Thursday, February 19, 2009

To Pay or ...

I'm curious what you all make of the discussion about paying for magazine and newspaper content online. This piece in Slate is one out of a whole string of things that have shown up -- first in David Carr's business column in the NY Times, then on the cover of Time Magazine (maybe you saw Walter Isaacson discussing his story about the future of Linknewspapers on The Daily Show?), on the opinion pages of the Times, and elsewhere. The idea is that consumers, the public, (you/we) would be willing to pay "micropayments" for articles and stories online, in much the same way people pay for MP3s on iTunes.
So, informal poll then, how many of you pay for music? Would you be willing to pay 10 or 15 cents or a quarter for every story you wanted to read from your favorite magazines? (Magazines whose content, I'm assuming, you can't access fully online for free at the moment.) I feel like if I could read magazines like Mojo, Paste, NY Review of Books, the Believer, Cabinet (not even sure it that's still around), and lots more for such cheap little installments, I would. But maybe I'm dreaming. Maybe a $20 or $30 or maybe $50 monthly fee for reading stuff that I could just as easily browse through at Borders or at the library would be way out of my budget, especially in this economy.


  1. Yeah, that is a bit much to have to pay. And I understand the reasoning for payment of articles as if they were MP3s, because we don't own the content. On the other hand, I don't think there should be a fee for people to know what's going on in the world. Besides, you can always read an entire magazine at Borders and never have to pay for it, or pay the dreaded $4.99 if you want the publication that badly.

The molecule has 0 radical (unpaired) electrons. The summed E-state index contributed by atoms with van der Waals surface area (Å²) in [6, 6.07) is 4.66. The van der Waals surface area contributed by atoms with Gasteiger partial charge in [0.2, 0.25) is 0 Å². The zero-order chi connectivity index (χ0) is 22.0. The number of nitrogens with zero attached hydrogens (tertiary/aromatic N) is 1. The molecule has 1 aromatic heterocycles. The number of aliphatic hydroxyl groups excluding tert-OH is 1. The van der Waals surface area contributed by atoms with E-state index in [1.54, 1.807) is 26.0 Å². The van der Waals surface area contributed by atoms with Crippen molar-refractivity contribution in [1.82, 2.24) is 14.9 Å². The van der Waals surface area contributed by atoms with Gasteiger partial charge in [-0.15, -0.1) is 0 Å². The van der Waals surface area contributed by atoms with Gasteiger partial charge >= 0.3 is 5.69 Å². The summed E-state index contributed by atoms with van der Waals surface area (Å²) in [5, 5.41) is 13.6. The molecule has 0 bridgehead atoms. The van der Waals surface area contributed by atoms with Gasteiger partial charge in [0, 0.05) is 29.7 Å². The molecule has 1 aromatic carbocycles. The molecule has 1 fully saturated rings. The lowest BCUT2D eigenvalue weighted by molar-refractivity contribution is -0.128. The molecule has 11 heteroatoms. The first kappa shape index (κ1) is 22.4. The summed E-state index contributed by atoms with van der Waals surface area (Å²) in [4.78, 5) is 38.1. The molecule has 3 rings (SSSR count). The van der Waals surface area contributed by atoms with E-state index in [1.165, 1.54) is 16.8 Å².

2. I think if you have content that people want, you control the business model that goes along with it. ESPN is a great example of that. They offer much of their content for free, but also have an Insider package that gives you access to all of their main writers' and analysts' daily blogs and full chats with writers. This service is definitely worth the cost if you are an avid sports fan. Could a newspaper pull this off? No not at all. They don;t have the resources as well as the over abundance of copy where they could save stuff for web-only access. I would really be surprised if the concept of subscriptions makes it another few years before you see free or pay as you buy models popping up for most newspapers.

  3. The WSJ seems to have had some luck with the model.

  4. Ed brings up a good point in regard to the fact that a newspaper could not pull off the same "insider package" that ESPN can. Perhaps something else to consider is the timeliness of an article. If a consumer cannot get a newspaper article unless s/he has to pay for it on one site, even if that newspaper's site was the first to have the information, if the consumer waits, it is only a matter of time before the news will be availble from other sources, for free. Because of this, I agree with the idea that a newspaper will not be able to develop this. However, I do not think that it is because of lack of resources, I think that it is the nature of news travel that makes the difference.

  5. Could pose as a hindrance for students (K-12/college aged) researching articles outside of their institutions, especially those with low incomes.

    It's hard to say when we're so used to everything being so easily accessible online, I mean, they've made television shows viewable for free. I'd anticipate a lot of backlash/complaining.

    (Would probably help out bookstores though...)